When presented with a witness who speaks English as a Second Language (ESL), it is difficult to predict how they will be perceived by a jury. In a previous post, we examined the challenges of identifying juror bias against foreign witnesses, but that raises a separate, yet related issue as to whether that witness is better received through an interpreter or through testimony provided in a heavy accent. Regardless of whether the witness is foreign-born or was raised in the United States but speaks English as a second language, how the witness should testify is an important consideration.
Indeed, a survey of jury eligibles found that 15% of jurors admit they would find an English-speaking witness more credible than a non-English speaking witness. If we consider the inhibiting effects of self-report surveys, as well as the likelihood of implicit bias and projection of one’s undesirable characteristics onto others, even more telling is the fact that 50% of jurors agreed that other jurors are more likely to trust an English-speaking witness over a non-English speaking witness (See Figure 1). Moreover, as we saw in the previous Foreign Witness Blog, 81% of jurors agreed that all immigrants to America “should learn to read, write, and speak English.” These findings, showing a favoritism toward English-speakers, would seem to suggest that it is beneficial for witnesses to testify in English when able to do so. To test this theory more specifically, the survey also asked about the credibility of witnesses who testify through interpreters, as well as the credibility of witnesses who speak in heavy foreign accents.
Figure 1: Are jurors influenced by a witness’ speaking language?
Jurors’ Preferences: Interpreters versus Heavy Accents
As evident in Figure 2, when asked about their personal attitudes, jurors exhibited a slight preference for witnesses that speak with a heavy accent over those who testify through an interpreter. That is, while 15% of jurors admitted they would tend to distrust the testimony of a witness who testifies through an interpreter, only 10% said they would distrust a witness with a heavy foreign accent. Though only a fraction of jurors admitted these biases, these questions are clearly important to ask in voir dire when you anticipate putting an ESL witness on the stand.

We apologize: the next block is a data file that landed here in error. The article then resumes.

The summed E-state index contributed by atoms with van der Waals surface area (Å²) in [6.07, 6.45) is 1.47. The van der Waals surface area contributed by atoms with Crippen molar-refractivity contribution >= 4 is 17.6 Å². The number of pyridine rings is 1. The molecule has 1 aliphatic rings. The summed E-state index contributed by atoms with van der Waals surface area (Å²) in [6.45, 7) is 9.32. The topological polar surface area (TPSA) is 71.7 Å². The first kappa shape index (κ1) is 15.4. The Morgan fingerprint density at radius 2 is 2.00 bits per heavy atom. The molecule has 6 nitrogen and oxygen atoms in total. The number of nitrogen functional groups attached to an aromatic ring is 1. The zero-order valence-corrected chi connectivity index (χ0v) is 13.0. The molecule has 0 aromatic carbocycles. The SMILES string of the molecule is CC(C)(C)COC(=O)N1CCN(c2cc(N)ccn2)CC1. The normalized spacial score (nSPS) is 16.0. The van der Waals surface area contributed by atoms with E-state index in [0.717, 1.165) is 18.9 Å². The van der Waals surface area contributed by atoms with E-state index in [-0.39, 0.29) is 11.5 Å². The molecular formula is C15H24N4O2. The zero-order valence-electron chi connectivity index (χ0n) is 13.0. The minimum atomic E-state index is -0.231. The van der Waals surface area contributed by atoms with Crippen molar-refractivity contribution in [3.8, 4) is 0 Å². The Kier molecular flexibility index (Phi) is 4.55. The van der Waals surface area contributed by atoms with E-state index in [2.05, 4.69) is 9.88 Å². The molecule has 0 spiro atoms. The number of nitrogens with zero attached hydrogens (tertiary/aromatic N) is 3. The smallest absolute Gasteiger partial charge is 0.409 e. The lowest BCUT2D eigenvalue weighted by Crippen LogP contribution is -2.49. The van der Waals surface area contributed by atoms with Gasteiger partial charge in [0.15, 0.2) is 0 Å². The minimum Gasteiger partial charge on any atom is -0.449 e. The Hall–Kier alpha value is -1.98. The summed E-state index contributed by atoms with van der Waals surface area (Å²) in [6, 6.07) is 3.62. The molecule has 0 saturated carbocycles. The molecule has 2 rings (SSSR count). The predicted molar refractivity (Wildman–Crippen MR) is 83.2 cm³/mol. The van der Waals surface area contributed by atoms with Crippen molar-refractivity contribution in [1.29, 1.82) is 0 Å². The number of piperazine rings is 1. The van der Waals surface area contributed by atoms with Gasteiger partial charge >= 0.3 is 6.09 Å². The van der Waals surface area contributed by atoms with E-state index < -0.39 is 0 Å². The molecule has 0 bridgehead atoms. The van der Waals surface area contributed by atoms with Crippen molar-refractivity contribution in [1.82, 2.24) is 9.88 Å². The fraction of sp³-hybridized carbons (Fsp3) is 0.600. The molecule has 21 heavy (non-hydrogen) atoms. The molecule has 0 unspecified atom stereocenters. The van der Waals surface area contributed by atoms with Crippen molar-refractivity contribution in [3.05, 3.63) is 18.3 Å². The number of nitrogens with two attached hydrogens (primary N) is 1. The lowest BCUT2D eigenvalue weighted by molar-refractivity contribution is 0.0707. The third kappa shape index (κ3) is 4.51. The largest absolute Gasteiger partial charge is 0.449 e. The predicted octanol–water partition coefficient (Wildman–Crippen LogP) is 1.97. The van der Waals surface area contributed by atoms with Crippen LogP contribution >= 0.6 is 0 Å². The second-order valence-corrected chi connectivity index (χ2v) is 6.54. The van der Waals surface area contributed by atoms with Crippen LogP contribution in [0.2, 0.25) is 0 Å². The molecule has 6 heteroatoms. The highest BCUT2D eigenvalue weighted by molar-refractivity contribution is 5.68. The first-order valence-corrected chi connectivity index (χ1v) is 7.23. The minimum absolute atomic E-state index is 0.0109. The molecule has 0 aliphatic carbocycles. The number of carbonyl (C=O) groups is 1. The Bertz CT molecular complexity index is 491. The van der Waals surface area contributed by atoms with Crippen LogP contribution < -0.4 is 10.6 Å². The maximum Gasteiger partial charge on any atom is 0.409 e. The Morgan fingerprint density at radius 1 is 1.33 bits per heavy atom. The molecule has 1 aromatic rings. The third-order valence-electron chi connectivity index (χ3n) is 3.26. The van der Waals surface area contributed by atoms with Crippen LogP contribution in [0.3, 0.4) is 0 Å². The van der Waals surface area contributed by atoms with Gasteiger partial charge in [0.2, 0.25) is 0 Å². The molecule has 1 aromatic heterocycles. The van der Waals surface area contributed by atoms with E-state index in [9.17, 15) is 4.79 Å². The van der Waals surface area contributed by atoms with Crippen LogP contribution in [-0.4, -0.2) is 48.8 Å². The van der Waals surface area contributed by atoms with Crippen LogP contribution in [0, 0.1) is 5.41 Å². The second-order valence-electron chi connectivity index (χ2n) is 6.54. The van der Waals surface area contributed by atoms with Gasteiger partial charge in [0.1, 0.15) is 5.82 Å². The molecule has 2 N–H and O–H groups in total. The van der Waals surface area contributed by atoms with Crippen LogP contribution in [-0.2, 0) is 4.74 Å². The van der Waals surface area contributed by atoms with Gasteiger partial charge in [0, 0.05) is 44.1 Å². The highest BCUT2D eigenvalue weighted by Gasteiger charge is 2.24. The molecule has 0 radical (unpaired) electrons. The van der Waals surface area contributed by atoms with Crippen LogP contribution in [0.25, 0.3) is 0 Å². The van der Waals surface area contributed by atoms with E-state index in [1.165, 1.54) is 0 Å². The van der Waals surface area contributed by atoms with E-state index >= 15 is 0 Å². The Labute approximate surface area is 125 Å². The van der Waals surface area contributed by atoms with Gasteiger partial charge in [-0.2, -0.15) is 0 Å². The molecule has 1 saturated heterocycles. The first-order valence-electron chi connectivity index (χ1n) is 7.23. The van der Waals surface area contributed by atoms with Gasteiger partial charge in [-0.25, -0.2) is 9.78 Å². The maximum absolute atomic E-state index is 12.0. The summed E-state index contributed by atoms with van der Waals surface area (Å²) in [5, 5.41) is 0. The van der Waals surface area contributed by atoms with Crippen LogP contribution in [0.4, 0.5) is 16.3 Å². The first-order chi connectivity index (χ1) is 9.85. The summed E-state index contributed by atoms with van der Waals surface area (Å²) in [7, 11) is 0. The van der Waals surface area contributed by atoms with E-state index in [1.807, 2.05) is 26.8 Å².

Figure 2: Jurors’ personal attitudes
Asked in a different way, Figure 3 illustrates the discrepancy between jurors’ reports of their personal views versus their projections on jurors in general. Not surprisingly, jurors believed that others would be more influenced by both an interpreter and a heavy accent than they, themselves, would be. If we assume these responses reflect at least some degree of projection of the jurors’ own biases, the reports still indicate a preference for heavy accents over interpreters.
Figure 3: Juror projected attitudes
Qualitative Reports: Witness Using Interpreters versus Heavy Accents
In addition to the survey results – which suggested that as much as a quarter of jurors would have trouble trusting interpreted testimony – we also examined jurors’ reactions to live and videotaped witnesses who testified through interpreters. For example, we recently conducted a mock trial where the parties presented ESL witnesses (with an interpreter) for a Japanese manufacturer on a product liability case. In the mock trial, jurors reported that the use of an interpreter affected their views of the witness because it allowed some doubt to enter their minds as to whether the interpretation was accurate. This was particularly true of a language unfamiliar to most jurors, such as Japanese.
On the flipside, when the interpretation is of a more familiar language (such as Spanish), jurors often listen to both the witness and interpreter carefully in assessing credibility. Perceived differences between the jurors’ understanding the witness’ testimony and the interpreter’s interpretation of it may cause jurors to view the entire testimony suspiciously. Furthermore, you run the risk of jurors focusing more on the accuracy of the interpretation than actually absorbing the content and meaning of the testimony.